In pre-Islamic Arabia, rather, we find collectivities of clans such as the Quraysh, who were not organized under patriarchal leadership but were unified by a mala , or representative council of chiefs, and by shared religious affiliation with the haram , the sanctuary of Mecca. Mecca was thus a shrine-based, rather than a strictly tribal, community. The confederations of Ghassan and Lakhm were not tribes but monarchies, built on Byzantine and Sasanian political support and governing smaller units, perhaps clans. In Yemen there was a long history of monarchical rule over subordinate or vassal tribal auxiliaries. The principal mechanisms of large-scale organization in sixth-century Arabia, then, were conciliar or monarchical rather than patriarchal or genealogical.
Furthermore, the early Muslim umma was not based on lineages or tribes alone but was composed of several different elements. First were the muhajirun , the Meccans who left their kin in order to cleave unto Muhammad and migrate with him to Medina. There were the ansar , the first Medinians who accepted Islam from the Prophet and who were followed by several of the Medianian clans. In Medina there were also individual émigrés, dissident groups, and fractions of clans from other parts of Arabia who left their people to join the Prophet. Eventually the umma included the converts made from among the aristocratic clans of Mecca and the various tribes in western Arabia who became allied to the Muslim community. Thus, the components of the umma were disparate, including individuals, groups without a lineage basis, and clans with a definite tribal affiliation. The underlying unifying concept of the community was religious, though there were strong undertones of lineage appeal owing to the fact that the concept of umma was fused with concepts of tribal alliance; the image of the religious chief was identified with that of the traditional clan shaykh. The early umma was built on an undifferentiated tribal religiopolitical identity and an undifferentiated religiopolitical leadership.6
The history of conquest movements in North Africa confirms the fact of religious, rather than kinship and lineage, 'asabiyya as the basis of conquest movements. In North Africa long-standing Berberconcepts of kinship, lineage, and tribal identity had not led to conquest movements and Berber-based state formation. Instead, it was Roman influence in Tunisia and in the coastal zones of western North Africa that provided the region with its spotty history of organized states and urban development. It took the Arab conquests, Arab elites, and Muslim concepts to supply the authority and the ideology for the first wave of Berber state formation in what is now southern Tunisia, Algeria, and Morocco. Kharijism in the case of the Rustamids, Shi'ism in the case of the Idrisids and Fatimids, reformist Islam in the case of the Almoravids and Almohads, and Sufism in the cases of the Sa'dians and 'Alawis show that Islam could be used for the unification of fragmented populations. Repeated religious movements played a critical role in the Islamization of the region, facilitated the spread of the Maliki school of law and of Sufism, and helped give a political-territorial identity to Morocco. This is not to say that all North African state formation was entirely based on religious movements. The Aghlabid and Hafsid states were based on imperial 'Abbasid and Almohad authority. There were also nonreligious coalitions led by the Zirids, the Hammadids, the Zayanids, and the Marinids.7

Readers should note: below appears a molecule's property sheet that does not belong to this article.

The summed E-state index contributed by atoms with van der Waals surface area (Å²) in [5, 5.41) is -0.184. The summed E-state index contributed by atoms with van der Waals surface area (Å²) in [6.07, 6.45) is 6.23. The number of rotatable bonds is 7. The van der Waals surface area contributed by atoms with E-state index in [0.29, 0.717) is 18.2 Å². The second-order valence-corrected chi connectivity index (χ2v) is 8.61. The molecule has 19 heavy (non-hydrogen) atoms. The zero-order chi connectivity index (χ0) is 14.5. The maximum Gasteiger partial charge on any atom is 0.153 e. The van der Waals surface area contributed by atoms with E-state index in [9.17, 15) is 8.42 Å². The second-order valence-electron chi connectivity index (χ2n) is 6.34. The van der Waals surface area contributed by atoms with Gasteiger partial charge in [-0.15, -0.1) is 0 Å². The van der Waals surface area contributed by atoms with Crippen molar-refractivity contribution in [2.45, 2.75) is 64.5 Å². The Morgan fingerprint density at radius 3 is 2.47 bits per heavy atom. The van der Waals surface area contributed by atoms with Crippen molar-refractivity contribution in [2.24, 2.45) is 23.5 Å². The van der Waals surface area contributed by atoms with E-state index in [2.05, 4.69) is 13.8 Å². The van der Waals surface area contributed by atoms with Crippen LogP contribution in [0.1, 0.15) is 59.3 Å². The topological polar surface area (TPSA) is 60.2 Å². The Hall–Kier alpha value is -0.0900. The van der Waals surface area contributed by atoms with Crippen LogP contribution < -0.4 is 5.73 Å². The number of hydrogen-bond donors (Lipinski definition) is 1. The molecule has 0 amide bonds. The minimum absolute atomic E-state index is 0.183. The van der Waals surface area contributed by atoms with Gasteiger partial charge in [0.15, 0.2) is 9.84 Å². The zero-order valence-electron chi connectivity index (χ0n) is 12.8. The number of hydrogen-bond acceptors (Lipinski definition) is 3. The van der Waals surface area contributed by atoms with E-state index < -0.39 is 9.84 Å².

The Almohad case illustrates the importance of religious leadership, rather than tribal kinship, for a conquest movement. In this case the central authority was based not on lineage charisma but on religious purity. Claiming descent from the Prophet and professing to be the promised mahdi , Abu 'Abdallah Muhammad ibn Tumart followed the precedent of the Prophet and modeled his life on that of Muhammad. He preached the necessity of returning to the true Islam—the Islam based on the Qur'an, hadith , and the teachings of the companions. He affirmed a unitarian view of God, defended the Ash'ari theological position as opposed to anthropomorphic views, and called for a high standard of Muslim morality and the strict application of Muslim law. He was hostile to music and to the unveiling of women.
Ibn Tumart found his supporters among settled Masmuda Berbers. These supporters included his disciples, tolba or preachers, and huffaz or students, as well as the populace of Tinmal, his capital city, which was not a tribal group but a diverse sedentarized population with many disciples from elsewhere. The kinship groups comprised in this coalition were Ibn Tumart's own family, the Hargha, and fractions of the various principal tribes of the Atlas region drawn from the Hintata, the Gadmiwa, the Sauda, and others. It later included Sanhaja as well as Zenata Berbers. This coalition was made without regard to conventional kinship, lineage, or tribal concepts ofsolidarity. Like the coalition of the Prophet Muhammad, the Almohad movement represented a fusion of clan, religious, and political identities rather than lineage 'asabiyya .8